Sunday, 13 November 2011

Older Adults Prefer Traditional Therapy Techniques Over Interactive Video Games

Researchers from Finders University set out to determine if hospitalized older adults accepted interactive video games such as the Nintendo Wii Fit as a therapeutic tool. The results of their study were published in the October issue of BMC Geriatrics. Led by Kate Laver, MD, of the Department of Rehabilitation and Aged Care at Finders University, Adelaide, South Australia, the researchers used a discrete choice experiment (DCE) before and after exposure to the intervention to determine the therapy preference for 21 participants.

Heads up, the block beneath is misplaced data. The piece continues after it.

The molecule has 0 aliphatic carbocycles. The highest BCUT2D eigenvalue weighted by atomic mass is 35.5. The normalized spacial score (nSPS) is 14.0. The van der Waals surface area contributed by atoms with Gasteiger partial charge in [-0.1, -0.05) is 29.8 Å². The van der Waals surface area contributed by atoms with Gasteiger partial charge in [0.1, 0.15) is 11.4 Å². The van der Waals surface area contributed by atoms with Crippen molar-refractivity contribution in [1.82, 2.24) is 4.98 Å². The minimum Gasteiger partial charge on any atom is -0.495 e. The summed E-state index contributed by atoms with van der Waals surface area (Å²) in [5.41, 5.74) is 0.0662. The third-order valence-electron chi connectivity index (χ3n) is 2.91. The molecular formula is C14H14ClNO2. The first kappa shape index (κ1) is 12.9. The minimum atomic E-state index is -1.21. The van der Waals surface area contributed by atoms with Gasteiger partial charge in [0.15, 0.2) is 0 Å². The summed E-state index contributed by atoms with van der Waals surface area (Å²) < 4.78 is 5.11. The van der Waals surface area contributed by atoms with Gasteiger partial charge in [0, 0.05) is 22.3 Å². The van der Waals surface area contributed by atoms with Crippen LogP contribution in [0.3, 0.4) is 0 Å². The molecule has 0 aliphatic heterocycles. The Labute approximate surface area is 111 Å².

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A DCE was administered in interview-style format prior to and following several sessions of physiotherapy using the Wii Fit. Attributes of the DCE included mode of therapy, amount of therapy, cost of therapy program, and percentage of recovery made. The physiotherapist who prescribed the Wii Fit activities was on hand to supervise and support the patient during the therapy sessions. According to the study’s results, before therapy sessions the program participants were more concerned about therapy time, including avoiding programs that were too intensive, and the amount of recovery they would make. After the therapy program, however, researchers found that the participants were more concerned with the type of therapy performed, preferring traditional therapy programs instead of programs using the Wii Fit. The researchers concluded that the usefulness of Wii Fit and other interactive video games as a therapy tool for hospitalized older adults is limited by the small proportion of those who are able to use the device, as well by the participants’ preference for traditional forms of therapy. Source: BMC Geriatrics Click here for more

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